CHRIS FREMANTLE

Robert Barry

Posted in Exhibitions, Texts by chrisfremantle on September 3, 2010

I have tended to believe in the curatorial strategy, ‘find that artist who was known in the past and rediscover them.’

From left, Barry, Huebler, Kosuth, Weiner

Robert Barry is one of those names associated with the dematerialisation of art, diary courtesy of Lucy Lippard.  Barry and the others in the picture above, the other names, Sol Lewitt, Robert Mangold, etc., and the organisers, e.g. Seth Siegelaub, they were the avant garde, rejecting the domination of the commercial galleries and the academy.  Barry’s lecture at Glasgow School of Art as part of the events programme of his exhibition at The Common Guild, Glasgow, started with his move away from painting.

The works Barry made, e.g. Radiation Piece (1969), deeply challenging at the time, retain their edge, not least because, as Barry himself commented, post 9/11 security means that you can’t just buy radioactive materials any more.  The troubles of the Critical Art Ensemble, although cleared of all charges after four years, indicate one dynamic of the interface between contemporary art and security.  The more recent challenge to academic freedom by UCSD and Arizona over Ricardo Dominguez’s Transborder Immigrant Tool further highlights the sharp edge where contemporary art highlights and questions mainstream values of security, immigration, terrorism and imperialism.  Where Barry talks about his invisible works, and the discovery of their form using FM Radios or Geiger Counters, the FBI are now involved in the search.

Barry moved into text pieces and The Common Guild themselves acknowledge the lineage of artists working with text in their press release, coming down to Douglas Gordon, et al.

Robert Barry, 0,5 Microcurie Radiation Installation, 1969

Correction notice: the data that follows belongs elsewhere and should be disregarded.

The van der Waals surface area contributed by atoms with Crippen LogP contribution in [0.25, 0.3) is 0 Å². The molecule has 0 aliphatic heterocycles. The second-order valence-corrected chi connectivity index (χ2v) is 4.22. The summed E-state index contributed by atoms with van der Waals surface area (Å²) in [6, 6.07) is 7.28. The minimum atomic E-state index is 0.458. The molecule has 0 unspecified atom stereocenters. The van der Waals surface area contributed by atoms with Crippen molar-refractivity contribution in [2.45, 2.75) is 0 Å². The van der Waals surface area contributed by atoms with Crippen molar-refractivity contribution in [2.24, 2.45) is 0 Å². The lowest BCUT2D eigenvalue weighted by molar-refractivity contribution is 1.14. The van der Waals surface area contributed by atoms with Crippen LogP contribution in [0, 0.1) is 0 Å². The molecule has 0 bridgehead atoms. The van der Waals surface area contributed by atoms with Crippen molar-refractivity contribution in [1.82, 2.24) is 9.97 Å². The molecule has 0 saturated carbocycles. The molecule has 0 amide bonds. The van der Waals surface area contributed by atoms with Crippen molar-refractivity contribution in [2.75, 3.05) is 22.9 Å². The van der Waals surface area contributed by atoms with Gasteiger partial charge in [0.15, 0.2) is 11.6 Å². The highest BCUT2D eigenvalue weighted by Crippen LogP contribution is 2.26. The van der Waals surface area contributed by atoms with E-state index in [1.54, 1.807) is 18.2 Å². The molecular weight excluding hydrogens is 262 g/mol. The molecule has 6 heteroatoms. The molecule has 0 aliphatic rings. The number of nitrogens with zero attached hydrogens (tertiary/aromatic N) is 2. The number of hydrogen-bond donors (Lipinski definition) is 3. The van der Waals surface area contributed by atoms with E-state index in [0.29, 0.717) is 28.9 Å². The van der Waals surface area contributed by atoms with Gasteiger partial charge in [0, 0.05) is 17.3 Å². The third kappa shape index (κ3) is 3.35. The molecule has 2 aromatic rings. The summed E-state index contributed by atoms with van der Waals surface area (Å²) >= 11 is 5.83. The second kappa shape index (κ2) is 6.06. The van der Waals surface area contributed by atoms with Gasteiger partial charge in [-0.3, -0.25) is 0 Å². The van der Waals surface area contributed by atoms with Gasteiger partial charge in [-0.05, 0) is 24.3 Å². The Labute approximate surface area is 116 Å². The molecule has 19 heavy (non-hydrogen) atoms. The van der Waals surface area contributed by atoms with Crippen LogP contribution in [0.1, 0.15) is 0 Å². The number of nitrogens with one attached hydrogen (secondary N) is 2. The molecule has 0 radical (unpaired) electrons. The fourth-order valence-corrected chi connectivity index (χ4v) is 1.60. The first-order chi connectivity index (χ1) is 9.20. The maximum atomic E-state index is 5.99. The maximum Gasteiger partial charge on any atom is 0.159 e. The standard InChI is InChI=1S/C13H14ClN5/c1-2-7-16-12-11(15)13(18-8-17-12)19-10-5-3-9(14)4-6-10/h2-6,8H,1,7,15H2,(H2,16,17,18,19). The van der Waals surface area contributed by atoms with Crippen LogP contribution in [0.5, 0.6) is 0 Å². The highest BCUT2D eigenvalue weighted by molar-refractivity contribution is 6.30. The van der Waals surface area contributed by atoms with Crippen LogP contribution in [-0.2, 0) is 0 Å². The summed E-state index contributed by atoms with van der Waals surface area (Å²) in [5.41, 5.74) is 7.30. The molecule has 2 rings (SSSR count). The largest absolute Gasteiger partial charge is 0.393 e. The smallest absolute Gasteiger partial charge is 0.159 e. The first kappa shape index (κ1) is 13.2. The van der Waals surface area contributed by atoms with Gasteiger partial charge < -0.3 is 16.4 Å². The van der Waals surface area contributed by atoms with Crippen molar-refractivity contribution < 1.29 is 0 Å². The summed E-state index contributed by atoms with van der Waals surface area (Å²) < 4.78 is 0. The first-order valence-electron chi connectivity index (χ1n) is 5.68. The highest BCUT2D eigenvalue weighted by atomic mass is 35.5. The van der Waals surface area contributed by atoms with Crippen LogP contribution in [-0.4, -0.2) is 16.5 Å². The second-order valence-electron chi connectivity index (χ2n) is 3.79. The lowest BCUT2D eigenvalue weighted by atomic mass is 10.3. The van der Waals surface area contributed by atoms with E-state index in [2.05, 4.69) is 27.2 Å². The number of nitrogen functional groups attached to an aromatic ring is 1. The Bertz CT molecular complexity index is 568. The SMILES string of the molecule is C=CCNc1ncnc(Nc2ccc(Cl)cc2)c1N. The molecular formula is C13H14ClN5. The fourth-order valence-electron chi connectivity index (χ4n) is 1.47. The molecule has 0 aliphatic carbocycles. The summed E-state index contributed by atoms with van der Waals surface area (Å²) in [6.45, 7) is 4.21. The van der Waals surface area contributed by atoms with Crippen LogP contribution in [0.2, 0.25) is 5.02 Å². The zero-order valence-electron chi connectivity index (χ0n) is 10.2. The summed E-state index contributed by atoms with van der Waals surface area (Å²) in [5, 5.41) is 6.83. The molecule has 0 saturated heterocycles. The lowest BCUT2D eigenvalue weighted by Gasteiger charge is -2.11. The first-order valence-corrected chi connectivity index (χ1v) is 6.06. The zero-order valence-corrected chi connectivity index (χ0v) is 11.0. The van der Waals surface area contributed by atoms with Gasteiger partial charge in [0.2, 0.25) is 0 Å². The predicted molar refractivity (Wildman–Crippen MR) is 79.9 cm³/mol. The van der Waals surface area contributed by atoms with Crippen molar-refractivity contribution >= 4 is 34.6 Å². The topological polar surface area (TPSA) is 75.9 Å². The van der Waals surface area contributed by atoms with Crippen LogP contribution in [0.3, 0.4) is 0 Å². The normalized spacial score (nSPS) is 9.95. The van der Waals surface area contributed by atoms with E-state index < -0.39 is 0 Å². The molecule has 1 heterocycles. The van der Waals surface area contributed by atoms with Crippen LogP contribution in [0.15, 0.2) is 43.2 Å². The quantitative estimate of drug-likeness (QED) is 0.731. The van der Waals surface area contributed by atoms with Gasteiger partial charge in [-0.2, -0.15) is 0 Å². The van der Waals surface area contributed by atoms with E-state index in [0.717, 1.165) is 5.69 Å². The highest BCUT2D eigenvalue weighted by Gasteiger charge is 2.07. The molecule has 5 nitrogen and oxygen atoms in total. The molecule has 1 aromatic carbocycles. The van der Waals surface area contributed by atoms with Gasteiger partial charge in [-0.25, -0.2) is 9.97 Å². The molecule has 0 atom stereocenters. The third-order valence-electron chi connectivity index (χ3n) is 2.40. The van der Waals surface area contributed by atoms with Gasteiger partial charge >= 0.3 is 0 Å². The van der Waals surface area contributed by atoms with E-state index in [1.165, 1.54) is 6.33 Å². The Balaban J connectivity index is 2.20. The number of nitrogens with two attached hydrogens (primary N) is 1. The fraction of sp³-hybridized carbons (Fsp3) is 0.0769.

Something which is very near in place and time, but is not yet known to me, a work which Barry made between 1969 and 1972 is perhaps a progenitor of his more recent work.  Consisting of the same sentence, Something which is very near in place and time, but is not yet known to me, with a new date added each time it was shown, the date selected for the opening of the relevant exhibition.  He made it 30 times and then Seth Siegelaub published a small volume containing all 30 works.

Something which is very near in place and time, but not yet known to me, 1970

Since then Barry has focused on text works, some installed permanently in Swiss banks, such as that of his Italian dealer, and for exhibitions in galleries.

Wallpiece with Blue Mirrorwords, 2006

He described his style, and he used the word style, evolving around the use of a particular typography, a limited vocabulary of perhaps 200 words and a deep concern for the intuitive installation of the works in spaces.  The words he has selected have no narrative context or meaning in relation to each other or to him, they are rather objects selected for their physicality, longer, shorter, more ‘o’s, etc.  It is the space between them which is supposedly significant.

Word Lists, 2009

In the end this is the second time a Common Guild event has been a disappointment.  The last one was Richard Flood, Curator at the New Museum, NY.  That time I had gone because I knew of their Night School programme (Anton Vidokle’s iteration of his United Nations Plaza), but Flood didn’t mention it.  When I asked a question at the end, he said, “Oh, that’s the work of the education department” and went back to telling us about all the artists he had curated.  (Stills then showed the Martha Rosler Library and invited Vidokle to talk, so I got to hear (read post) the bit I was interested in).  Robert Barry was also a disappointment.  The avant garde becomes not much more than stylised decoration.

I’d rather have John Latham’s ‘God is Great’ or Nathan Coley’s ‘There Will Be No Miracles Here’ or Ian Hamilton Finlay, or Thomas A Clark.  Maybe I’m looking for some poetry?

John Latham, God is Great, 2005

Nathan Coley, There will be no miracles here, 2009

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